Woody Allen makes so many movies without a break that you get the feeling he’d spontaneously combust if he took a breather. Sometimes, as with “Hannah and Her Sisters” and “Crimes and Misdemeanors,” he latches on to a real subject; more often, in films like “September” and “Another Woman,” he seems to be making a movie for no other reason than to keep active.
“Alice,” Allen’s new film, is most definitely not one of his weightier escapades. (It’s rated PG-13 for occasional strong language and adult situations.) It doesn’t pump itself up with Bergmanesque pretensions. Still, if it’s piffle, it’s charming piffle. It has some of the same tiny, companionable pleasures as his short episode for “New York Stories.” Allen probably regards these movies as interludes between his “real” serious work. But working in a minor, throwaway mode brings out his comic side. The weightlessness gives his jests a real lift.
Besides Bergman, Allen has often been accused of aping Fellini, and it can be argued that, if “Stardust Memories” was his “8 1/2,” then “Alice " (AMC 14, Century City) is his “Juliet of the Spirits.” It’s about a pampered, vaguely dissatisfied New York housewife, Mia Farrow’s Alice, whose active fantasy life becomes indistinguishable from her reality. Visiting a Chinese herbalist-acupuncturist (Keye Luke) for back pains, she pours out her life’s yearnings to him under hypnosis. The potions he prescribes gives her the oomph to approach a divorced father (Joe Mantegna) at her daughter’s school; another remedy allows her, and him, to become invisible.
Mia Farrow has been in so many of the Woodman’s movies--this is her 11th--that it might seem she’s in danger of becoming a generic Allen heroine. Allen tends to use the same actors over and over again in the same ways, and Farrow at this point in her career has the double disadvantage of appearing in the films of virtually no other director. That seems a shame, both for her and for the many other gifted directors whose universes she could comfortably fit into.
But Farrow is usually at her best in Allen’s movies, even though she often seems to be mimicking Allen’s own nattering mannerisms. He brings out a plaintive, starry-eyed humor in her. Her role in “Alice” is all-of-a-piece with her movie-infatuated dreamer in “The Purple Rose of Cairo.” Like that character, Alice seems almost too fragile for this world. And her world in “Alice” is a wonderland of sleek East Side high-rises and fancy boutiques.
It makes sense that, when she wants to transcend her troubles, she gravitates to Chinatown, which Allen presents as a funky, cloistered hideaway. The sheer foreignness of Chinatown is a clue to its hold on Alice. In her sessions with Keye Luke’s Dr. Yang, Alice drops her elfin composure and lets a beseeching quality come through. She yearns to be mesmerized and brought out of this world.
Alice needs Dr. Yang’s potions because, unaided, she’s inhibited with guilt. Allen in the past has stocked his comedies almost solely with Jewish humor; when he wants to get serious he gravitates towards Gentile themes. “Alice,” however, is a comedy about, among other things, Catholic guilt. And the surprise--the joke--here is how much like Jewish guilt it is. Comedy for Allen has become the great unifier.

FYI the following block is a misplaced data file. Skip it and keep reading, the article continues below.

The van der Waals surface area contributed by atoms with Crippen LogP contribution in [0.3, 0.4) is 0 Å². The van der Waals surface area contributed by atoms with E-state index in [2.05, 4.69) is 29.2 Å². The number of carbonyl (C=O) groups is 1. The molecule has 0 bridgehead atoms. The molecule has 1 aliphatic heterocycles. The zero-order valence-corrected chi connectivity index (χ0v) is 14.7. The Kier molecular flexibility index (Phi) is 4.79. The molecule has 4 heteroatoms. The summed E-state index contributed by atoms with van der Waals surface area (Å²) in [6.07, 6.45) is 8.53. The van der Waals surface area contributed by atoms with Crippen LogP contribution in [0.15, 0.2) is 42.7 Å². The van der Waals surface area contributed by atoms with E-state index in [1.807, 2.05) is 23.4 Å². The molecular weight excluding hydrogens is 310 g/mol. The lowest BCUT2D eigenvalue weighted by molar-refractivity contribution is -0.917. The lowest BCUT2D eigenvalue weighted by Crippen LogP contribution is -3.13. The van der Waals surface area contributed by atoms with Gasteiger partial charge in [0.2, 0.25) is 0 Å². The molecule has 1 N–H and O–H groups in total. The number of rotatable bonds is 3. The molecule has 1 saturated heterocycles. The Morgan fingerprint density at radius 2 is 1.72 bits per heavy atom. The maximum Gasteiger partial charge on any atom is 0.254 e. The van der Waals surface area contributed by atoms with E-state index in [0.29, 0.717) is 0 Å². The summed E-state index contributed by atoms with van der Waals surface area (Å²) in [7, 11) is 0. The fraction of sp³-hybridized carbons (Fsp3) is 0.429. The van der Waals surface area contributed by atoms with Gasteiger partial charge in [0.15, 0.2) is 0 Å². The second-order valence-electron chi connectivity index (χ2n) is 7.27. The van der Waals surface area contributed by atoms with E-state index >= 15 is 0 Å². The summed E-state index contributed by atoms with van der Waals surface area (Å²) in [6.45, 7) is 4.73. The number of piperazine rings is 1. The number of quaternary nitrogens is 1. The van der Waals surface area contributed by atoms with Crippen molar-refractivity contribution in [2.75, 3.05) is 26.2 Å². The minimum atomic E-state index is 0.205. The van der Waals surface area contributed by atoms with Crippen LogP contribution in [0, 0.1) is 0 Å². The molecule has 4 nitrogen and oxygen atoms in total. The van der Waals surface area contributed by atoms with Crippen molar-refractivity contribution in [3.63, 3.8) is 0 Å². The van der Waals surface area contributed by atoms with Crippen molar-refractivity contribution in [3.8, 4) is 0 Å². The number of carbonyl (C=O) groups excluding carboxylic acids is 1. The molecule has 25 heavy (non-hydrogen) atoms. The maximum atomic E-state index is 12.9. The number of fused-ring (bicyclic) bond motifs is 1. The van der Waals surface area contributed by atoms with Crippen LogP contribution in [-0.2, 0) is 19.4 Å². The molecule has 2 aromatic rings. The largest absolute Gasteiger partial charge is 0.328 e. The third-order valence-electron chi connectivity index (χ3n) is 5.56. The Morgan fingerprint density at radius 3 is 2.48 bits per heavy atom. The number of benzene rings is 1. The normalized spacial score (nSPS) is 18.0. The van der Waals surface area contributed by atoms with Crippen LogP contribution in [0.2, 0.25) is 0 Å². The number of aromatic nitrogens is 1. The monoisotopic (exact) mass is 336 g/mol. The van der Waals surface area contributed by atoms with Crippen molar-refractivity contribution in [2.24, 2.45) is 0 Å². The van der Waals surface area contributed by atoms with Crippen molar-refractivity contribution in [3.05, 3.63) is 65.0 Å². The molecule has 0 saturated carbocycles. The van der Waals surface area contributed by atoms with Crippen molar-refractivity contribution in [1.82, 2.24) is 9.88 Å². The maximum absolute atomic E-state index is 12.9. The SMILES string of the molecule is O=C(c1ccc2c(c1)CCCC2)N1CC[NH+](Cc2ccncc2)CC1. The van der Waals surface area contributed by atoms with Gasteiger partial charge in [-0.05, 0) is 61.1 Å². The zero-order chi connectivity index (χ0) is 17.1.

Alice masks her adulterous waverings by re-imagining herself as a saint. She and her husband (William Hurt, in a cameo) attend a dinner in honor of Mother Teresa, and you can see how Alice’s fantasies of sainthood make her eyes shine. Mother Teresa is Alice’s idea of her own best self--giving and guilt-free. If there’s something a little ridiculous in the notion that a pampered, moneyed housewife would have such fantasies, there’s also something poignant about it. Farrow never truly looks like she belongs in her gentrified world anyway. She’s too waifish, too willing to be entranced.
Allen invests so much of this movie in Farrow that, with the exception of Keye Luke, who seems to be having a high old time, the rest of the cast recedes into the background. That’s a shame, because the film is stocked with wonderful actors in bit parts: Besides Hurt, Bernadette Peters turns up as a fairy godmother-type muse; Judith Ivey has a few moments as a gossipy friend; Judy Davis has a whammo couple of minutes; Blythe Danner plays Alice’s sister, and Cybill Shepherd, Bob Balaban, David Spielberg, Julie Kavner, Alec Baldwin and Gwen Verdon also put in appearances.
Allen may want to have these people in his movie to tone things up. Or maybe he just liked having them hang around the set. They must like it too. After all, what other director could assemble such a cast for so little? Still, these actors are too talented and memorable for the cameos they’re called upon to deliver. Their presence throws the movie out of whack.
Much of “Alice” is pleasantly out of whack anyway. Allen may consider “Alice” to be a minor jest before his next Big One, but there are pleasures in its small-time ambitions that sometime elude him on his more ambitious projects.
Mia Farrow: Alice
Joe Mantegna: Joe
William Hurt: Doug
Keye Luke: Dr. Yang
A Jack Rollins and Charles H. Joffe production, released by Orion Pictures. Director Woody Allen. Producer Robert Greenhut. Executive producers Jack Rollins and Charles H. Joffe. Screenplay by Woody Allen. Cinematographer Carlo Di Palma. Editor Susan E. Morse. Costumes Jeffrey Kurland. Production design Santo Loquasto. Art director Speed Hopkins. Set decorator Susan Bode. Running time: 1 hour, 46 minutes.
MPAA-rated PG-13 (occasional strong language, adult situations.